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When Luol Deng was traded to the Cleveland Cavaliers, part of a swap that also included Andrew Bynum, the Chicago Bulls also gained the ability to switch picks with the Cavs in the first-round of the 2015 NBA draft, under one condition. If the Cavs had a top-15 pick, the swap would no longer be legal.
Well, now that LeBron James, Kyrie Irving and Kevin Love are set to form the NBA's newest Big Three, that protection seems rather irrelevant. There's virtually no chance Cleveland misses the playoffs, barring a ridiculous string of season-ending injuries to key players.
But will Chicago want to make the switch?
Chances are, these two teams will finish in the top two spots in the Eastern Conference, rendering any swap rather irrelevant. At most, they'll be separated by only a few picks, depending on the gap in records and the success of teams in the Western Conference.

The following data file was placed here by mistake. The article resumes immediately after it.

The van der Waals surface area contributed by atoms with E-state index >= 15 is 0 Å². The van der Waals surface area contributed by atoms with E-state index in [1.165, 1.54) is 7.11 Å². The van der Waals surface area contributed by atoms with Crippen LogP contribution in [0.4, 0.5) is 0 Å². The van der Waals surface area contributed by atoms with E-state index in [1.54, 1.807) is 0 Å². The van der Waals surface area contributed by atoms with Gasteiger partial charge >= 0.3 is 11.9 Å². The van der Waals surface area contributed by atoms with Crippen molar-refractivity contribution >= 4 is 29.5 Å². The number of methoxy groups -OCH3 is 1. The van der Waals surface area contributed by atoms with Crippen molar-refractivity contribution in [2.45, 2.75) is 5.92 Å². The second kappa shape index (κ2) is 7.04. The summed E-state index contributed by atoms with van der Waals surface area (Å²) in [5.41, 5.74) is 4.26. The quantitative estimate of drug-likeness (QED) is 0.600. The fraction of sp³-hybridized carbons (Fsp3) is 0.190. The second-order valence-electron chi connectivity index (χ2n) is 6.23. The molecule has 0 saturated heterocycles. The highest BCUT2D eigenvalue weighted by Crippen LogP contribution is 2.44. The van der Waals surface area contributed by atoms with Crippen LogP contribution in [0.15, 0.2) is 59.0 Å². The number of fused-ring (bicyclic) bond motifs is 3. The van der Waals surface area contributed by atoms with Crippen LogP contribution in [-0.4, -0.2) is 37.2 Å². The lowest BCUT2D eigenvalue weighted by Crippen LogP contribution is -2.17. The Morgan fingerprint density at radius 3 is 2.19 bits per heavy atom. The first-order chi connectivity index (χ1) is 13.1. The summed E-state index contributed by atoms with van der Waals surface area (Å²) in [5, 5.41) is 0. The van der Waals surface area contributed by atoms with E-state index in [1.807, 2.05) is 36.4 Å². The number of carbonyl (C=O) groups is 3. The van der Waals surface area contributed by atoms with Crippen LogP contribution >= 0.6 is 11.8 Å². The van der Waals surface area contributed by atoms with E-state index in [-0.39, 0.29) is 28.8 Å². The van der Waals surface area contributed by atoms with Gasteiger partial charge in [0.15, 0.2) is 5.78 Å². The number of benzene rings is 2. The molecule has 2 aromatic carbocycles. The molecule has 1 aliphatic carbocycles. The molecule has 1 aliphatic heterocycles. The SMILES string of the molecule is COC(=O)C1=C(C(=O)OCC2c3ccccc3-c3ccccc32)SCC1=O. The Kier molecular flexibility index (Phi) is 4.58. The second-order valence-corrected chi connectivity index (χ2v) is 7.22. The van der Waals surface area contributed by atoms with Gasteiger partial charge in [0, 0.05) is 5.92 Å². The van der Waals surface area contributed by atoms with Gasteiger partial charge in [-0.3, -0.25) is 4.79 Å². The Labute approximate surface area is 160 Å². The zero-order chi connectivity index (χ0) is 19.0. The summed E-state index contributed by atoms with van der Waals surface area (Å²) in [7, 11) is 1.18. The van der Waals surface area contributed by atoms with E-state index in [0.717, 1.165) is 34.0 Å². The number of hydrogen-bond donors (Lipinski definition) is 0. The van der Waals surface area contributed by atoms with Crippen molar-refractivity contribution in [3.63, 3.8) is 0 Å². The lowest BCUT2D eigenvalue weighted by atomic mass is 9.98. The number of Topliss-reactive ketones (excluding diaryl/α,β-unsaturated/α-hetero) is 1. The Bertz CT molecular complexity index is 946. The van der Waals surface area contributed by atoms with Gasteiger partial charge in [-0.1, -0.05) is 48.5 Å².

"He's the best player in the game, but that being said, I think we have a chance to beat them. And that's the goal. We want to beat LeBron James, we want to beat the Miami Heat, we want to beat all those teams who are in our way," Joakim Noah told ESPN Chicago's Nick Friedell after the four-time MVP joined the Cavs. "He's obviously one of the big obstacles."
Chicago is fully capable of fulfilling Noah's desires. In fact, the Bulls should still be favored in the Eastern Conference, even after Love joined the party in Northeast Ohio. And therein lies a problem.
Getting Love wasn't cheap, and the Cavaliers had to give up a first-round pick in order to do so, not just swap one. When the deal is made official on August 23 (once Andrew Wiggins can be dealt), the world will learn about what type of protections cover that 2015 first-round pick that will be shipped off to the Minnesota Timberwolves.
However, it's highly unlikely the pick is anything more than top-20 protected, and the Cavs aren't finishing the season with anything less than a top-10 record in the Association. This isn't a guarantee until the protection specifications are made public and official, but it's highly likely the Cavs will end up without a first-round pick next summer.
Whether they lay claim to their own pick or Chicago's, it'll just be transferred over to the 'Wolves.
Likelihood of Transfer: Tossup (for Chicago), probably just about guaranteed (for Minnesota)